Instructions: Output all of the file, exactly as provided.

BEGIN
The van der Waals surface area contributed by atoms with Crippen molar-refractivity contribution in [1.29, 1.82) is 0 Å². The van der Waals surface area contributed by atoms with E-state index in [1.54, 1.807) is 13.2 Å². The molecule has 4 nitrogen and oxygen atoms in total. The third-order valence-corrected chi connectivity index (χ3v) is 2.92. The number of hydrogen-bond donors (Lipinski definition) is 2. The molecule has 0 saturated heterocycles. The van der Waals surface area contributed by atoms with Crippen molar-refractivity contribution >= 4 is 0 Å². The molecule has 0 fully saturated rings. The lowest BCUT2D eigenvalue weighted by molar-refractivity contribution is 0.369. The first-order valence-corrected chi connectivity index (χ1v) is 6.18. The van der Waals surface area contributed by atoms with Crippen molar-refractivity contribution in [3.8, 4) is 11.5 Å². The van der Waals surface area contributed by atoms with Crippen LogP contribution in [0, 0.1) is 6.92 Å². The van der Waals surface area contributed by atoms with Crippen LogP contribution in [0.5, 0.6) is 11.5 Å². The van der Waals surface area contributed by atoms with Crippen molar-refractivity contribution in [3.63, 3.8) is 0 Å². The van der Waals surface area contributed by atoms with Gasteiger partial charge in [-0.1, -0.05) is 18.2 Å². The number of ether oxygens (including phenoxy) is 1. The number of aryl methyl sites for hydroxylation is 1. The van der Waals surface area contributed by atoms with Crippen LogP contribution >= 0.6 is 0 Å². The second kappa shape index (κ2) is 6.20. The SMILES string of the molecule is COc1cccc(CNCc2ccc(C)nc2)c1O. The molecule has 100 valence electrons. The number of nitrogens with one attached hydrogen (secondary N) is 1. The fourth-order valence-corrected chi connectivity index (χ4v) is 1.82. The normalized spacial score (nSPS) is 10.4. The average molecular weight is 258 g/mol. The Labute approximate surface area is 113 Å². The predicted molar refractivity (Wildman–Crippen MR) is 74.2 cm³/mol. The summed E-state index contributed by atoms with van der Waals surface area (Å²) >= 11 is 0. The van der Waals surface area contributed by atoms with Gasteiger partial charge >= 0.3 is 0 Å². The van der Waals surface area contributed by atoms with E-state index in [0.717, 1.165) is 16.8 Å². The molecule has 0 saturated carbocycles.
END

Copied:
The van der Waals surface area contributed by atoms with Crippen molar-refractivity contribution in [1.29, 1.82) is 0 Å². The van der Waals surface area contributed by atoms with E-state index in [1.54, 1.807) is 13.2 Å². The molecule has 4 nitrogen and oxygen atoms in total. The third-order valence-corrected chi connectivity index (χ3v) is 2.92. The number of hydrogen-bond donors (Lipinski definition) is 2. The molecule has 0 saturated heterocycles. The van der Waals surface area contributed by atoms with Crippen molar-refractivity contribution >= 4 is 0 Å². The molecule has 0 fully saturated rings. The lowest BCUT2D eigenvalue weighted by molar-refractivity contribution is 0.369. The first-order valence-corrected chi connectivity index (χ1v) is 6.18. The van der Waals surface area contributed by atoms with Crippen molar-refractivity contribution in [3.8, 4) is 11.5 Å². The van der Waals surface area contributed by atoms with Crippen LogP contribution in [0, 0.1) is 6.92 Å². The van der Waals surface area contributed by atoms with Crippen LogP contribution in [0.5, 0.6) is 11.5 Å². The van der Waals surface area contributed by atoms with Crippen molar-refractivity contribution in [3.63, 3.8) is 0 Å². The van der Waals surface area contributed by atoms with Gasteiger partial charge in [-0.1, -0.05) is 18.2 Å². The number of ether oxygens (including phenoxy) is 1. The number of aryl methyl sites for hydroxylation is 1. The van der Waals surface area contributed by atoms with Crippen LogP contribution >= 0.6 is 0 Å². The second kappa shape index (κ2) is 6.20. The SMILES string of the molecule is COc1cccc(CNCc2ccc(C)nc2)c1O. The molecule has 100 valence electrons. The number of nitrogens with one attached hydrogen (secondary N) is 1. The fourth-order valence-corrected chi connectivity index (χ4v) is 1.82. The normalized spacial score (nSPS) is 10.4. The average molecular weight is 258 g/mol. The Labute approximate surface area is 113 Å². The predicted molar refractivity (Wildman–Crippen MR) is 74.2 cm³/mol. The summed E-state index contributed by atoms with van der Waals surface area (Å²) >= 11 is 0. The van der Waals surface area contributed by atoms with Gasteiger partial charge >= 0.3 is 0 Å². The van der Waals surface area contributed by atoms with E-state index in [0.717, 1.165) is 16.8 Å². The molecule has 0 saturated carbocycles.